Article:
was analyzed in Section 5. It might be worth noting that characters are written in a variety of
deformed styles in Japanese calligraphy, which may be modeled by a suitable weight adjustment
in the optimal approximation as described here.

7.2

Non-uniform data points

The number of data points used is N = 18 and p(t) is sampled at


{ti : i = 1, 2, , 18} = {3, 4, 5, 6, 7, 8, 8.1, 8.2, 11, 12, 13, 14, 14.1, 14.2, 17, 18, 19, 20}.
17

We see that some of the points are located dense locally. As Figure 7 shows, interpolating
construction presents oscillatory pattern which is far from the original one. We believe this
is a phenomena which is often pointed out in the theory of interpolation. Notice here that y
component of s(t) R3 is plotted in the figure on the right.

Figures 8 - 11 are the results by optimal approximation for the weight W = I, 100I, 10 8I, 1010I

respectively. In contrast to the interpolation, we observe the efficacy of approximating construction: For wide range of weights, say up untill 10 8 I, an oscillation seems to be suppressed. In
particular, the original pattern is well reconstructed when W = 100I in spite of such unbalanced data points. Again, the case of large W , W = 10 10 I, the result almost coincides with the
case of interpolation. This together with the analysis in Section 5, namely the approximation
coincides with the interpolation in the limit of incereasing W , indicates that the approximating
construction is stable numerically for wide range of weight values.

Conclusions

In this paper we investigate the connections between B-splines and linear control theory.We show
how the B-spline basis functions can be obtained by driving a third order control system with
a piecewise constant input. However, we also show that the B-splines are in fact suboptimal
with respect to an infinity-norm minimization, and that the solution to this problem is of the
bang-bang type. We show that an optimal set control points can be constructed within the space
of B-splines. Finally an example is developed to demonstrate the efficacy of this construction.

Acknowledgements:
The work by the second author was supported in part by the US Army Research Office, Grant
number DAAG 5597-1-0114, and in part by the Sweden-America Foundation 2000 Research
Grant.

References
[1] C. de Boor,On uniform approximation by splines, J. Approximation Theory 1, 219-235,
1968
[2] C. de Boor, A practical guide to splines, Springer-Verlag, New York, 1978
[3] P. Crouch and J. Jackson, Dynamic interpolation and application to flight control, J. Guidance, Control and Dynamics, 14, 814-822, 1991
[4] I. Shoenberg, Spline functions, convex curves, and mechanical quadrature, Bull Amer.
Math. Soc., 64, 352-357, 1958

18

[5] I. Shoenberg and A. Whitney, On the Poyla frequency function III. The positivity of translation determinants with an application to the interpolation problem for spline curves Trans.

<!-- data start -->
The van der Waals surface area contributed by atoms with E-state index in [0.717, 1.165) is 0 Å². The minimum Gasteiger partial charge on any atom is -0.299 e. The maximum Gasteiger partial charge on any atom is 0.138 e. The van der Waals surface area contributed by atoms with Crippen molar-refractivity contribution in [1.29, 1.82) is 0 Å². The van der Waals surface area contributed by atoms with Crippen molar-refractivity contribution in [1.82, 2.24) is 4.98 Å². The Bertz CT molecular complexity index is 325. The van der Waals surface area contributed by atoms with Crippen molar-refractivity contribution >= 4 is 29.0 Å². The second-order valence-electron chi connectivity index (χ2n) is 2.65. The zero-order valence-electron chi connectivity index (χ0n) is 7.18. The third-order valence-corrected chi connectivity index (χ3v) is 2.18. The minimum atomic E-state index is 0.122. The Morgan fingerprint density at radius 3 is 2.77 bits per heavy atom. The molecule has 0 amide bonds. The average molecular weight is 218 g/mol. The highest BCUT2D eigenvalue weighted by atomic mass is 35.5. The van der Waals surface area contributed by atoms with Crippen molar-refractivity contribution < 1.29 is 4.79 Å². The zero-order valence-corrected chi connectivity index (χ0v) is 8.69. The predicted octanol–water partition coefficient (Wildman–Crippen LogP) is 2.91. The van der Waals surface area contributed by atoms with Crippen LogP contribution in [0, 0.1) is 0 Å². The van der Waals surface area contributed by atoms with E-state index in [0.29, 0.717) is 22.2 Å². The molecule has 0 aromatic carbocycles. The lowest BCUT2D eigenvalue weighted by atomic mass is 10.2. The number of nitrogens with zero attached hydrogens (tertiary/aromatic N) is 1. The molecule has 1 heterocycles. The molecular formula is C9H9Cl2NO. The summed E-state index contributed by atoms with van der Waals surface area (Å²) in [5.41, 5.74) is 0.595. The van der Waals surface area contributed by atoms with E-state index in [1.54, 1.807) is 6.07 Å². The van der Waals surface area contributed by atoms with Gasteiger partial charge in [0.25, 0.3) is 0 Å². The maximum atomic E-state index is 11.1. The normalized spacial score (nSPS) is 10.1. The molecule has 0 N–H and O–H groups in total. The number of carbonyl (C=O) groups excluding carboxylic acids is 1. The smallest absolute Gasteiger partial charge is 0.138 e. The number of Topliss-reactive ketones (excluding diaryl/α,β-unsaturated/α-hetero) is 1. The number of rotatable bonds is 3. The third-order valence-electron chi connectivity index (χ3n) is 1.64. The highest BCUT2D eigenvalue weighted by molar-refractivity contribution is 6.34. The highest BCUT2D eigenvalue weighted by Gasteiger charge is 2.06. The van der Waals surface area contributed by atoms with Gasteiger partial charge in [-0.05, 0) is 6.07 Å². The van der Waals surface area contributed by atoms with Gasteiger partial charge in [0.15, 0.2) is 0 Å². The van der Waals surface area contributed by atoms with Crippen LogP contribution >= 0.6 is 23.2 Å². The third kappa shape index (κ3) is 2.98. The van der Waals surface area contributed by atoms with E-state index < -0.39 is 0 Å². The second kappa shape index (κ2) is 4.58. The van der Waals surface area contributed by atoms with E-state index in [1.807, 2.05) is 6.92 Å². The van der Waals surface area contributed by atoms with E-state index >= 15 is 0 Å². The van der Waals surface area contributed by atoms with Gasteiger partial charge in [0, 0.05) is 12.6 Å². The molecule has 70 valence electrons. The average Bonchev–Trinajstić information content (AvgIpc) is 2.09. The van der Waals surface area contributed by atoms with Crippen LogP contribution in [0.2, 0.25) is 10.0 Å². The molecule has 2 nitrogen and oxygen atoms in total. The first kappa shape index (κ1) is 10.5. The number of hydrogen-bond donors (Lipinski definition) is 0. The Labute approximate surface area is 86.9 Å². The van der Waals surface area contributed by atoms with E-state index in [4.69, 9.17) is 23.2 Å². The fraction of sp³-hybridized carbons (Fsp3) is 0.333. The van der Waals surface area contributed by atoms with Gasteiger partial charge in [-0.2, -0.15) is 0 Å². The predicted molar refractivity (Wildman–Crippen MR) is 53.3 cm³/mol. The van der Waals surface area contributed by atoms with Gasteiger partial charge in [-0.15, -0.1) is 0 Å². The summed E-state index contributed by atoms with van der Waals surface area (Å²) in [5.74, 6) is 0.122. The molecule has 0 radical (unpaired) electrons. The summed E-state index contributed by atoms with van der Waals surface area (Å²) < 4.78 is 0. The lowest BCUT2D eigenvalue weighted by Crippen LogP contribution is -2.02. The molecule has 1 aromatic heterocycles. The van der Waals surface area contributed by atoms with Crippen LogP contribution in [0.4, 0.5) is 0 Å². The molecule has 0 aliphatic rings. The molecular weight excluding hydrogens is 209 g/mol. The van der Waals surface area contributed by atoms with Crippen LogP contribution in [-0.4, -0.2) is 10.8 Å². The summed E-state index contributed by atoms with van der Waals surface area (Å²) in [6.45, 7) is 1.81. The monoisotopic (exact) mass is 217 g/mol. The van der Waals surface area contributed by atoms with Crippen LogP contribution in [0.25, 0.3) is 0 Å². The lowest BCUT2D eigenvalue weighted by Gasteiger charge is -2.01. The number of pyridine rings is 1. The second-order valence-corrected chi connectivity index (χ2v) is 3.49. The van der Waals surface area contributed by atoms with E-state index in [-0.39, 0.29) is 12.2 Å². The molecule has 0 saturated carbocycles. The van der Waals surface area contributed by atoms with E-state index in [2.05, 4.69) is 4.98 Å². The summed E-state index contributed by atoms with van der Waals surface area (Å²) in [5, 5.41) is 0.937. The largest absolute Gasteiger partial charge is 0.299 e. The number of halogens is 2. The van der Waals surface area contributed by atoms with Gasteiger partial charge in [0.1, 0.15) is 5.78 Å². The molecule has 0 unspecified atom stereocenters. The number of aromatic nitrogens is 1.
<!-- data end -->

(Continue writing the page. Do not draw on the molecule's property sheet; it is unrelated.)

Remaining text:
Amer. Math. Soc., 74, 246-259, 1953.
[6] S. Sun, M. Egerstedt and C. Martin, Control theoretic smoothing splines, IEEE Tran. Auto.
Cont., 45, 2271-2279, 2000
[7] C Martin, S. Sun and M. Egerstedt, Optimal control, statistics and path planning, Math.
and Computer Modelling, 33, 2001,237-253
[8] Y. Zhou, C. Martin and M. Egerstedt, Optimal approximation of functions, Communications in Information and Systems, 1, 2001
[9] K. Takayama and H. Kano, A new approach to synthesizing free motions of robotic manipulators based on the concept of unit motion. IEEE Tran. SMC 25, 453-463, 1995.
[10] D. Luenberger, Optimization by Vector Space Methods, John Wiley and Sons, Inc., New
York, 1969

19

Table 1: N j,k for k = 0, 1, 2, 3.


k:j

1
2
3

(1 s)

1
2
2 (1 s)
1
3
3! (1 s)

1
2
2 (1 + 2s 2s )
1
2
3
3! (4 6s + 3s )

1 2
2s
1
3! (1

1 3
3! s

+ 3s + 3s2 3s3 )

Table 2: The derivatives of N j,3


j
Nj,3
(1)

Nj,3

(2)

0
1
3! (1

1
s)3

1
3! 3(1

Nj,3

s)2

1
3! (4

6s2 + 3s3 )

1
3! (12s

1
3! (1

+ 9s2 )

1
3! (12 +

(1 s)

(3)
Nj,3

18s)

3
1 3
3! s

+ 3s + 3s2 3s3 )

1
3! (3 +
1
3! (6

1
2
3! 3s

6s 9s2 )
18s)

Table 3: The derivatives of N j,3 shifted appropriately.


j

Nj,3

1
3! (1

(1)

(s 3))3

1
2! (1

(s 3))2

Nj,3

(2)

Nj,3

(3)

Nj,3

1
1
3! (4

6(s 2)2 + 3(s 2)3 )

1
2! (4(s

2) + 3(s 2)2 )

1
3! (1

+ 3(s 1) + 3(s 1) 2 3(s 1)3 )


1
2! (1 +

2(s 1) 3(s 1) 2 )

3
1 3
3! s
1 2
2! s

(1 (s 3))

(2 + 3(s 2))

(1 3(s 1))

20

Table 4: The inner-products of shifted B-splines


i
0
1
2
3
i>3

d3
d3
dt3 B3 (t) dt3 B3 (t

i)dt

20
15
6
1
0

Figure 1: The optimal bang-bang solution.

Figure 2: Japanese character Ru generated by cubic spline.

21

Figure 3: Interporating construction for uniform data points.

Figure 4: Approximating construction for uniform data points with W = I.

Figure 5: Approximating construction for uniform data points with W = 10I.

22

Figure 6: Approximating construction for uniform data points with W = 100I.

Figure 7: Interporating construction for non-uniform data points.

Figure 8: Approximating construction for non-uniform data points with W = I.

23

Figure 9: Approximating construction for non-uniform data points with W = 100I.

Figure 10: Approximating construction for non-uniform data points with W = 10 8 I.

Figure 11: Approximating construction for non-uniform data points with W = 10 10 I.

24